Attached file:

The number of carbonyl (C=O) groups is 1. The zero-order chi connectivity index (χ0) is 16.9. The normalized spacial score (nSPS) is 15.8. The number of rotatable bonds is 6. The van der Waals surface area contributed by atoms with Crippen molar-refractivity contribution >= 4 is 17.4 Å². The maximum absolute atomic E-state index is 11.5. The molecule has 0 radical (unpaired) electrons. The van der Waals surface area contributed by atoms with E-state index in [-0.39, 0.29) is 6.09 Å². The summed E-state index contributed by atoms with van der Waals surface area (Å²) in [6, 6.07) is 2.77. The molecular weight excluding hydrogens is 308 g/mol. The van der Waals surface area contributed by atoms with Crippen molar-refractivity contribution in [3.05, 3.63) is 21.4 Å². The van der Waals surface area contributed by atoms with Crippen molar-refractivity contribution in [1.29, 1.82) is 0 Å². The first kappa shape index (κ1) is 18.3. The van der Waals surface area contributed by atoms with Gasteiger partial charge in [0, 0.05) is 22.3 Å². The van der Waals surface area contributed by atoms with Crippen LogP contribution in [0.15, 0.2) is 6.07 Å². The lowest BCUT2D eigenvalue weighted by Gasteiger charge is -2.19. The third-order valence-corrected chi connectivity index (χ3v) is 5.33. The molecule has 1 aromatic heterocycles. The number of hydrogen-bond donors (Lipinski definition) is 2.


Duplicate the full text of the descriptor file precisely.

The number of carbonyl (C=O) groups is 1. The zero-order chi connectivity index (χ0) is 16.9. The normalized spacial score (nSPS) is 15.8. The number of rotatable bonds is 6. The van der Waals surface area contributed by atoms with Crippen molar-refractivity contribution >= 4 is 17.4 Å². The maximum absolute atomic E-state index is 11.5. The molecule has 0 radical (unpaired) electrons. The van der Waals surface area contributed by atoms with E-state index in [-0.39, 0.29) is 6.09 Å². The summed E-state index contributed by atoms with van der Waals surface area (Å²) in [6, 6.07) is 2.77. The molecular weight excluding hydrogens is 308 g/mol. The van der Waals surface area contributed by atoms with Crippen molar-refractivity contribution in [3.05, 3.63) is 21.4 Å². The van der Waals surface area contributed by atoms with Crippen molar-refractivity contribution in [1.29, 1.82) is 0 Å². The first kappa shape index (κ1) is 18.3. The van der Waals surface area contributed by atoms with Gasteiger partial charge in [0, 0.05) is 22.3 Å². The van der Waals surface area contributed by atoms with Crippen LogP contribution in [0.15, 0.2) is 6.07 Å². The lowest BCUT2D eigenvalue weighted by Gasteiger charge is -2.19. The third-order valence-corrected chi connectivity index (χ3v) is 5.33. The molecule has 1 aromatic heterocycles. The number of hydrogen-bond donors (Lipinski definition) is 2.